Robert McCammon,
I Travel By Night
(Subterranean Press, 2013)

Trevor Lawson is a problem solver. If the six-gun on his left hip doesn't fix it, the six-gun on his right hip will.

If neither works, he always has supernatural strength, rapid healing and long, ridiculously sharp fangs to fall back on.

Set in the days of the Old West but situated in the southern town of New Orleans, I Travel By Night packs a lot of story into a novella less than 150 pages long. It seems to set the stage for a series, too -- I hope so, because Lawson and his apparent new sidekick, Ann Kingsley, are a fascinating team.

Lawson was turned after falling on the field at Shiloh during the Civil War. For decades he has resisted the urge to turn evil and become fully undead -- hinging his hopes on the vampire queen, LaRouge, who turned him. Legend has it that draining her will restore him to fully human -- although it also might cause him to age rapidly, too. He doesn't know, and he doesn't much care. He just wants to find her and put an end to his half-life.

Ann hooks up with Lawson after her sister is captured by a gang of swamp vampires and used as bait. The setting of their confrontation -- a palatial town named Nocturne, swept by a devastating hurricane and sinking back into the fetid swamp from which it was carved -- is perfect for the denouement.

The book is extremely well written, both in Robert McCammon's careful character development and in his use of highly descriptive, atmosphere-rich prose.

The music was becoming more frantic and ragged. Within the chamber that stood before them, candles burning on wall sconces illuminated the figures at this demonic festival, their shadows thrown large upon the moldy green walls. To the tune of vampire musicians playing two fiddles, a bass violin and a pair of tambourines, the gathering danced and whirled across the rot-stained boards, some moving so fast they were only ghostly blurs. ... The women in their dirty gowns twirled and the men in their mud-stained suits pranced back and forth. Eyes that sparked red in the light of the flickering tapers were aimed quickly in the direction of Lawson and his charge, and just as quickly averted.

McCammon paints colorful pictures. He has a master's touch when it comes to the story's more gruesome elements, too, such as this sudden end to one menacing fiend who runs afoul of a single silver bullet, sanctified by a helpful priest, from Lawson's gun.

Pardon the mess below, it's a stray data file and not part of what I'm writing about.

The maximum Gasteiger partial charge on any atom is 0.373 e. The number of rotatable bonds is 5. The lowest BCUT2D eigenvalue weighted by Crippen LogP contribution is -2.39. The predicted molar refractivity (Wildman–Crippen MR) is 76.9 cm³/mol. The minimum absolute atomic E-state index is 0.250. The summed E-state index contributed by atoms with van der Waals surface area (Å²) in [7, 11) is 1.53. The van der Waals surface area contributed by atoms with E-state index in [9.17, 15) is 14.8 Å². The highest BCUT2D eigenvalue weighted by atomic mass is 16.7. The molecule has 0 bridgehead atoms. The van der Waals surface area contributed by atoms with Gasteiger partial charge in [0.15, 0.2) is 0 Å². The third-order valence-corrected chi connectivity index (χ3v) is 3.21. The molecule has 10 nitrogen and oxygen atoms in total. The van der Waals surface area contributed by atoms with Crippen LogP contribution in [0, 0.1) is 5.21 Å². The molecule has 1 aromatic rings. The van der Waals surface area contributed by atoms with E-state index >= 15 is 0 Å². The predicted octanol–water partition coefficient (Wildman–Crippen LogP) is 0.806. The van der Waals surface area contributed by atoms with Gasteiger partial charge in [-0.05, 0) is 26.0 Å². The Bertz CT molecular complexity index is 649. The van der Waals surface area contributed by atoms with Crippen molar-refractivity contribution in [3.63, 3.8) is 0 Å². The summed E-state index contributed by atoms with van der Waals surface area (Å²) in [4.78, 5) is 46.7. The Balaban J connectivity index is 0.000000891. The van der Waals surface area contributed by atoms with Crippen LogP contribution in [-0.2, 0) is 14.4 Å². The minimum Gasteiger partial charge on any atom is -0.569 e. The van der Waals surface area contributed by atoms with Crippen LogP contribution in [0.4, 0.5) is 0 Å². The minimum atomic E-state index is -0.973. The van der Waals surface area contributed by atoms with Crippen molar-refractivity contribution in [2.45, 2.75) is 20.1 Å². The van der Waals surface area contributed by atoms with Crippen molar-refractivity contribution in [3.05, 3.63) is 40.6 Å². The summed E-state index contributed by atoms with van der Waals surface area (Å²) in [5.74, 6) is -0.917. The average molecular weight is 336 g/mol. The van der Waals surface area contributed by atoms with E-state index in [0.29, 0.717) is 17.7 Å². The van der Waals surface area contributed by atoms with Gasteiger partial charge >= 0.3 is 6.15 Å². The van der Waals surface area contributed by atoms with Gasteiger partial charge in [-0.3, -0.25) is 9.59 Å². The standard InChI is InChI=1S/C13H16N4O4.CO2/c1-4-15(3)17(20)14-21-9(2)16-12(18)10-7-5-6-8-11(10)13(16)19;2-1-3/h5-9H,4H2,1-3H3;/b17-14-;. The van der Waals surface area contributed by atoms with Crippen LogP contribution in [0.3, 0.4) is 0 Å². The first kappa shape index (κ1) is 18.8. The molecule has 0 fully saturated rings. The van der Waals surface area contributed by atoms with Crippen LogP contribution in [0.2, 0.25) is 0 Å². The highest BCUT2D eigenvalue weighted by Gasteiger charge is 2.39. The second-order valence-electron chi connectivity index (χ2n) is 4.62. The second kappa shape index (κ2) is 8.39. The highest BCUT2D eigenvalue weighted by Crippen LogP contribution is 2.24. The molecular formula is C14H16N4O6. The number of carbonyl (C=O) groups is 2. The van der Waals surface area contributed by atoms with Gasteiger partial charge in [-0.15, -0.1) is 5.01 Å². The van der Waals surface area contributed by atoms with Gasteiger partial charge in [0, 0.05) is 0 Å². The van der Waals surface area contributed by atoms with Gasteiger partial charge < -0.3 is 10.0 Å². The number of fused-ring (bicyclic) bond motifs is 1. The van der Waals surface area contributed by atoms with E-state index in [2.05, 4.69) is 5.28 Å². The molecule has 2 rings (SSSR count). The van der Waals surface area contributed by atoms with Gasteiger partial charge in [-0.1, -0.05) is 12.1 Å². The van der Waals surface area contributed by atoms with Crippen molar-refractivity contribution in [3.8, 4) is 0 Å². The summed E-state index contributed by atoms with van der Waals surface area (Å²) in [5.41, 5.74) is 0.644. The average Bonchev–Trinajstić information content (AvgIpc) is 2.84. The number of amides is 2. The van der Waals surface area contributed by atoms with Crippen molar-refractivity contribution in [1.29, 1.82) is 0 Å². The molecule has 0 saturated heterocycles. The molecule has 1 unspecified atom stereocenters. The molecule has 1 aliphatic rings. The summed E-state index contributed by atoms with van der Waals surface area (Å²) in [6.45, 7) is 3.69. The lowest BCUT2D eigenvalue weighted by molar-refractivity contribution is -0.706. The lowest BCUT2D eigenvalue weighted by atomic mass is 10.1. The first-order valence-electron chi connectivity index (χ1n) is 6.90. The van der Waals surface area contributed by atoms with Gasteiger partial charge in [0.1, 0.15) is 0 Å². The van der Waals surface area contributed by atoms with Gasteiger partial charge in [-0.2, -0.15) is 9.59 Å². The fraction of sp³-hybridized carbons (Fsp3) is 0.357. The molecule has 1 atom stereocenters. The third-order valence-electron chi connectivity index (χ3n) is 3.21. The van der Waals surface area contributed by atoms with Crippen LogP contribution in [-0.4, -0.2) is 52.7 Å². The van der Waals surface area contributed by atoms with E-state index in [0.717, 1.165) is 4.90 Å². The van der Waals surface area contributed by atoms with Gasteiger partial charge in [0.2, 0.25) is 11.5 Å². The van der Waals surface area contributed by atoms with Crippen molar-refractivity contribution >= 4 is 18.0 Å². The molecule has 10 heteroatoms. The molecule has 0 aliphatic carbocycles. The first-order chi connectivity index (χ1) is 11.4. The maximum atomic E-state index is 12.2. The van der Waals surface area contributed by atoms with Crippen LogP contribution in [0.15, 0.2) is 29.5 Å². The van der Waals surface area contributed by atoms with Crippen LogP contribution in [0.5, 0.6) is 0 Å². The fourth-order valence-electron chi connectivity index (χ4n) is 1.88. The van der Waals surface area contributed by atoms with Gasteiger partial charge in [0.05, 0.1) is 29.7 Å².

The vampire's long blonde hair caught fire and sizzled away in a matter of seconds. Her face rippled and turned black as it burned. She clutched her throat as if recalling the moment of her turning, and as she spun around and around in a mad and agonized parody of the dance her eyes sank inward and burst into black pools that bubbled and smoked before they became dried craters, her burned facial features imploded, and her head began to wither like a grape left out in the blazing sun. From the ruin of the mouth and the collapsing throat came a piercing scream of rage. ... With the passage of four more seconds, an empty green gown stained dark with old blood fell upon a pile of ashes and a pair of ashy brown shoes.

As praiseworthy as this book is, many potential readers will balk at the price -- Subterranean Press lists its "deluxe hardcover edition" at $35, while Amazon currently sells it for $25.20. Either price is hefty considering the number of pages. (Kindle readers, rejoice -- just $5.99.)

Lawson's business card reads "All Matters Handled -- I Travel By Night." The conclusion leads neatly into the possibility for more, but a series of novels seems less appropriate than a collection of short stories, with maybe another novella or two.

Let's see what this man can do.

book review by
Tom Knapp

15 June 2013

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